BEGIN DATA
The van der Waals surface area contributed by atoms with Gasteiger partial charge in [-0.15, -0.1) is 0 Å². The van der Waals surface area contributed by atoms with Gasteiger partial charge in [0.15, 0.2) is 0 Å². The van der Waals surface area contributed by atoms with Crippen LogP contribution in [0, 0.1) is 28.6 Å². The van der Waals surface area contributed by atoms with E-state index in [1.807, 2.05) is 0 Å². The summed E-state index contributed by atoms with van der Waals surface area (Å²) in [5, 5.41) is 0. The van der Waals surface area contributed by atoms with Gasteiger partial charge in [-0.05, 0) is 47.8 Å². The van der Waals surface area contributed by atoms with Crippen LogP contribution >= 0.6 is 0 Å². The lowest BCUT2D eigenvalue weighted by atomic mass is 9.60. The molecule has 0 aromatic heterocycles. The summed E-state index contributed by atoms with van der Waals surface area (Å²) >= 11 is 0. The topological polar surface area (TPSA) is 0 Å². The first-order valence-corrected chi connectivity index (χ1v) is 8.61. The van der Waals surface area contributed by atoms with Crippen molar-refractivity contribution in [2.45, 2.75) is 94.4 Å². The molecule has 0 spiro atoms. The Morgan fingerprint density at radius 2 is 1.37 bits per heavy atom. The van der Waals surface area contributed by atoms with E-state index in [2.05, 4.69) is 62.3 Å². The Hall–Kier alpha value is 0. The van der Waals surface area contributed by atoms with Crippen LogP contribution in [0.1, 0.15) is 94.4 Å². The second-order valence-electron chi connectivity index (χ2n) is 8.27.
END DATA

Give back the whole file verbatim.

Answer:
The van der Waals surface area contributed by atoms with Gasteiger partial charge in [-0.15, -0.1) is 0 Å². The van der Waals surface area contributed by atoms with Gasteiger partial charge in [0.15, 0.2) is 0 Å². The van der Waals surface area contributed by atoms with Crippen LogP contribution in [0, 0.1) is 28.6 Å². The van der Waals surface area contributed by atoms with E-state index in [1.807, 2.05) is 0 Å². The summed E-state index contributed by atoms with van der Waals surface area (Å²) in [5, 5.41) is 0. The van der Waals surface area contributed by atoms with Gasteiger partial charge in [-0.05, 0) is 47.8 Å². The van der Waals surface area contributed by atoms with Crippen LogP contribution >= 0.6 is 0 Å². The lowest BCUT2D eigenvalue weighted by atomic mass is 9.60. The molecule has 0 aromatic heterocycles. The summed E-state index contributed by atoms with van der Waals surface area (Å²) >= 11 is 0. The topological polar surface area (TPSA) is 0 Å². The first-order valence-corrected chi connectivity index (χ1v) is 8.61. The van der Waals surface area contributed by atoms with Crippen molar-refractivity contribution in [2.45, 2.75) is 94.4 Å². The molecule has 0 spiro atoms. The Morgan fingerprint density at radius 2 is 1.37 bits per heavy atom. The van der Waals surface area contributed by atoms with E-state index in [2.05, 4.69) is 62.3 Å². The Hall–Kier alpha value is 0. The van der Waals surface area contributed by atoms with Crippen LogP contribution in [0.1, 0.15) is 94.4 Å². The second-order valence-electron chi connectivity index (χ2n) is 8.27.